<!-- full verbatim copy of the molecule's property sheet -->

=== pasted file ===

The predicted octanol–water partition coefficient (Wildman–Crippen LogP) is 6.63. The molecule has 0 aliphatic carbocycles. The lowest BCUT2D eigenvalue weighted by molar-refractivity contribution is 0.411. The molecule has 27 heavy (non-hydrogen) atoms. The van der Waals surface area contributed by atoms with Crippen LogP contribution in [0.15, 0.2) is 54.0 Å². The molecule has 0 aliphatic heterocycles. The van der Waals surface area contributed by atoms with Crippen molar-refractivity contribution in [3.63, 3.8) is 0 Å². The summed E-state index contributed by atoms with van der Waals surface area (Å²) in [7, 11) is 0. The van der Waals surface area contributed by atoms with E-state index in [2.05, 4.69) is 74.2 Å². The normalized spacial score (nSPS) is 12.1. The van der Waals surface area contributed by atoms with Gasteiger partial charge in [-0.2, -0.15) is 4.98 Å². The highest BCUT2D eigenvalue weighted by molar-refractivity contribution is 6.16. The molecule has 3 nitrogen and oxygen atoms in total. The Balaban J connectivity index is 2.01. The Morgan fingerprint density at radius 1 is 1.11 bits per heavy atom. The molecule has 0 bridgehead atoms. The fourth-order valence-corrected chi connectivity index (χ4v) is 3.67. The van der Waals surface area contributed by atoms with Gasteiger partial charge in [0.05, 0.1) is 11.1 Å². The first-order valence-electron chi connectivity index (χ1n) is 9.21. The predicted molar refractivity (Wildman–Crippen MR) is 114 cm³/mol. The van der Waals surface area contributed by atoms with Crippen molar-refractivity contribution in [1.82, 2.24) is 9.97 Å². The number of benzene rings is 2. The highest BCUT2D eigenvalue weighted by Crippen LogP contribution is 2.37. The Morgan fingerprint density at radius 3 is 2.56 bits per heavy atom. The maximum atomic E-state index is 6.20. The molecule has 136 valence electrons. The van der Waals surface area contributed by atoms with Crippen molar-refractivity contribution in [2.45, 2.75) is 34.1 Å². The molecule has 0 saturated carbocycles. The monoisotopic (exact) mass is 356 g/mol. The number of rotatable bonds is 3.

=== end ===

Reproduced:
The predicted octanol–water partition coefficient (Wildman–Crippen LogP) is 6.63. The molecule has 0 aliphatic carbocycles. The lowest BCUT2D eigenvalue weighted by molar-refractivity contribution is 0.411. The molecule has 27 heavy (non-hydrogen) atoms. The van der Waals surface area contributed by atoms with Crippen LogP contribution in [0.15, 0.2) is 54.0 Å². The molecule has 0 aliphatic heterocycles. The van der Waals surface area contributed by atoms with Crippen molar-refractivity contribution in [3.63, 3.8) is 0 Å². The summed E-state index contributed by atoms with van der Waals surface area (Å²) in [7, 11) is 0. The van der Waals surface area contributed by atoms with E-state index in [2.05, 4.69) is 74.2 Å². The normalized spacial score (nSPS) is 12.1. The van der Waals surface area contributed by atoms with Gasteiger partial charge in [-0.2, -0.15) is 4.98 Å². The highest BCUT2D eigenvalue weighted by molar-refractivity contribution is 6.16. The molecule has 3 nitrogen and oxygen atoms in total. The Balaban J connectivity index is 2.01. The Morgan fingerprint density at radius 1 is 1.11 bits per heavy atom. The molecule has 0 bridgehead atoms. The fourth-order valence-corrected chi connectivity index (χ4v) is 3.67. The van der Waals surface area contributed by atoms with Gasteiger partial charge in [0.05, 0.1) is 11.1 Å². The first-order valence-electron chi connectivity index (χ1n) is 9.21. The predicted molar refractivity (Wildman–Crippen MR) is 114 cm³/mol. The van der Waals surface area contributed by atoms with Crippen molar-refractivity contribution in [1.82, 2.24) is 9.97 Å². The number of benzene rings is 2. The highest BCUT2D eigenvalue weighted by Crippen LogP contribution is 2.37. The Morgan fingerprint density at radius 3 is 2.56 bits per heavy atom. The maximum atomic E-state index is 6.20. The molecule has 136 valence electrons. The van der Waals surface area contributed by atoms with Crippen molar-refractivity contribution in [2.45, 2.75) is 34.1 Å². The molecule has 0 saturated carbocycles. The monoisotopic (exact) mass is 356 g/mol. The number of rotatable bonds is 3.